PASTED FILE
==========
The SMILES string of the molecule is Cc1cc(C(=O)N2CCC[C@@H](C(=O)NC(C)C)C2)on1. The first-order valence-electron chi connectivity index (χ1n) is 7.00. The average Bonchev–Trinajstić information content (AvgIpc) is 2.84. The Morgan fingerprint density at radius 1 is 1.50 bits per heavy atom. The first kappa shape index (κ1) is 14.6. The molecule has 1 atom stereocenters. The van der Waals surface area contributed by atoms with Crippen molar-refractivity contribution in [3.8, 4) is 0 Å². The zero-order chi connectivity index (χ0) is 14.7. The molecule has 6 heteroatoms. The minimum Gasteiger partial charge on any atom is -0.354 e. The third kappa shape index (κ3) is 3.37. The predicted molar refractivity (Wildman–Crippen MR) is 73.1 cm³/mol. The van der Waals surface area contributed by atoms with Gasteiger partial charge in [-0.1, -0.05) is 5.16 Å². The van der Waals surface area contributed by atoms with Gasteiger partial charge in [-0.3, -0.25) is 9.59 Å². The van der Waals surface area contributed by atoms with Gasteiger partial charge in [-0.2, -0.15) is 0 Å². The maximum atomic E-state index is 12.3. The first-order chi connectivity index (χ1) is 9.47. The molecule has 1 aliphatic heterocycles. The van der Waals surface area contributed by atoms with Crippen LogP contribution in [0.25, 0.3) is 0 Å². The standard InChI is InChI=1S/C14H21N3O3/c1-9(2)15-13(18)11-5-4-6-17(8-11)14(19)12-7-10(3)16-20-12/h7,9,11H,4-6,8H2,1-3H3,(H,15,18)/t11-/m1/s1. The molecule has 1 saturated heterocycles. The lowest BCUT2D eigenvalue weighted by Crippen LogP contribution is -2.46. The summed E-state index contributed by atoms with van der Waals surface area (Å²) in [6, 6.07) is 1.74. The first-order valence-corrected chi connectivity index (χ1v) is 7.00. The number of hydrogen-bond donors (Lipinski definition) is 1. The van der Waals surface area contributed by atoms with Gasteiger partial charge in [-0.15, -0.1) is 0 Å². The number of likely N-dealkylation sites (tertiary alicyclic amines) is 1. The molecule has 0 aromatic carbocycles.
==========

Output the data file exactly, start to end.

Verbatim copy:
The SMILES string of the molecule is Cc1cc(C(=O)N2CCC[C@@H](C(=O)NC(C)C)C2)on1. The first-order valence-electron chi connectivity index (χ1n) is 7.00. The average Bonchev–Trinajstić information content (AvgIpc) is 2.84. The Morgan fingerprint density at radius 1 is 1.50 bits per heavy atom. The first kappa shape index (κ1) is 14.6. The molecule has 1 atom stereocenters. The van der Waals surface area contributed by atoms with Crippen molar-refractivity contribution in [3.8, 4) is 0 Å². The zero-order chi connectivity index (χ0) is 14.7. The molecule has 6 heteroatoms. The minimum Gasteiger partial charge on any atom is -0.354 e. The third kappa shape index (κ3) is 3.37. The predicted molar refractivity (Wildman–Crippen MR) is 73.1 cm³/mol. The van der Waals surface area contributed by atoms with Gasteiger partial charge in [-0.1, -0.05) is 5.16 Å². The van der Waals surface area contributed by atoms with Gasteiger partial charge in [-0.3, -0.25) is 9.59 Å². The van der Waals surface area contributed by atoms with Gasteiger partial charge in [-0.2, -0.15) is 0 Å². The maximum atomic E-state index is 12.3. The first-order chi connectivity index (χ1) is 9.47. The molecule has 1 aliphatic heterocycles. The van der Waals surface area contributed by atoms with Crippen LogP contribution in [0.25, 0.3) is 0 Å². The standard InChI is InChI=1S/C14H21N3O3/c1-9(2)15-13(18)11-5-4-6-17(8-11)14(19)12-7-10(3)16-20-12/h7,9,11H,4-6,8H2,1-3H3,(H,15,18)/t11-/m1/s1. The molecule has 1 saturated heterocycles. The lowest BCUT2D eigenvalue weighted by Crippen LogP contribution is -2.46. The summed E-state index contributed by atoms with van der Waals surface area (Å²) in [6, 6.07) is 1.74. The first-order valence-corrected chi connectivity index (χ1v) is 7.00. The number of hydrogen-bond donors (Lipinski definition) is 1. The van der Waals surface area contributed by atoms with Gasteiger partial charge in [-0.15, -0.1) is 0 Å². The number of likely N-dealkylation sites (tertiary alicyclic amines) is 1. The molecule has 0 aromatic carbocycles.